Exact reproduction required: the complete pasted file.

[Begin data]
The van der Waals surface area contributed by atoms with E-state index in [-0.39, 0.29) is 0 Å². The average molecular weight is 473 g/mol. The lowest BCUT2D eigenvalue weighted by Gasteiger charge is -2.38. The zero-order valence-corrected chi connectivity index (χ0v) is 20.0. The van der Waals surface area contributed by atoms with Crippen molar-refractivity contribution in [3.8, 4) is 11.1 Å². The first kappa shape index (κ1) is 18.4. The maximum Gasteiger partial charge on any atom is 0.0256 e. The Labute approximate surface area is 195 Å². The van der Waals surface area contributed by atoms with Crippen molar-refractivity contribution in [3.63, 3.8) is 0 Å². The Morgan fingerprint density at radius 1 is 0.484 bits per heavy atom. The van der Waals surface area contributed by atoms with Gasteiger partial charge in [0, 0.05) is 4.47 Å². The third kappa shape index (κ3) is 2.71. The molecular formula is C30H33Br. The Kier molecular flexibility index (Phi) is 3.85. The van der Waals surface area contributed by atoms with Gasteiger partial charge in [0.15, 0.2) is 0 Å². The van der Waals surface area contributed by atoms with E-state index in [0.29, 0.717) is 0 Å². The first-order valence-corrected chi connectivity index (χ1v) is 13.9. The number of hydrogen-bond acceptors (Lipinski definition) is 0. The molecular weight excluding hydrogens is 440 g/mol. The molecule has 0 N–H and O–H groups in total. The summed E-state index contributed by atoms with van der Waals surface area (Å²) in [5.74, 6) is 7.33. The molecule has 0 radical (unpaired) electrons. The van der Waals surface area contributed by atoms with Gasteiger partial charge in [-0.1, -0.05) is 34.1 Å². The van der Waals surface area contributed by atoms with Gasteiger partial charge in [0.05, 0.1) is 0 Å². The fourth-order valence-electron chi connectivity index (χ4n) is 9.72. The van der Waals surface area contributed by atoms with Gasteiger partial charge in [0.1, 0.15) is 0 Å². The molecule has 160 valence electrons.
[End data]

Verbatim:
The van der Waals surface area contributed by atoms with E-state index in [-0.39, 0.29) is 0 Å². The average molecular weight is 473 g/mol. The lowest BCUT2D eigenvalue weighted by Gasteiger charge is -2.38. The zero-order valence-corrected chi connectivity index (χ0v) is 20.0. The van der Waals surface area contributed by atoms with Crippen molar-refractivity contribution in [3.8, 4) is 11.1 Å². The first kappa shape index (κ1) is 18.4. The maximum Gasteiger partial charge on any atom is 0.0256 e. The Labute approximate surface area is 195 Å². The van der Waals surface area contributed by atoms with Crippen molar-refractivity contribution in [3.63, 3.8) is 0 Å². The Morgan fingerprint density at radius 1 is 0.484 bits per heavy atom. The van der Waals surface area contributed by atoms with Gasteiger partial charge in [0, 0.05) is 4.47 Å². The third kappa shape index (κ3) is 2.71. The molecular formula is C30H33Br. The Kier molecular flexibility index (Phi) is 3.85. The van der Waals surface area contributed by atoms with Gasteiger partial charge in [0.15, 0.2) is 0 Å². The van der Waals surface area contributed by atoms with E-state index in [0.29, 0.717) is 0 Å². The first-order valence-corrected chi connectivity index (χ1v) is 13.9. The number of hydrogen-bond acceptors (Lipinski definition) is 0. The molecular weight excluding hydrogens is 440 g/mol. The molecule has 0 N–H and O–H groups in total. The summed E-state index contributed by atoms with van der Waals surface area (Å²) in [5.74, 6) is 7.33. The molecule has 0 radical (unpaired) electrons. The van der Waals surface area contributed by atoms with Gasteiger partial charge in [-0.1, -0.05) is 34.1 Å². The van der Waals surface area contributed by atoms with Gasteiger partial charge in [0.05, 0.1) is 0 Å². The fourth-order valence-electron chi connectivity index (χ4n) is 9.72. The van der Waals surface area contributed by atoms with Gasteiger partial charge in [0.1, 0.15) is 0 Å². The molecule has 160 valence electrons.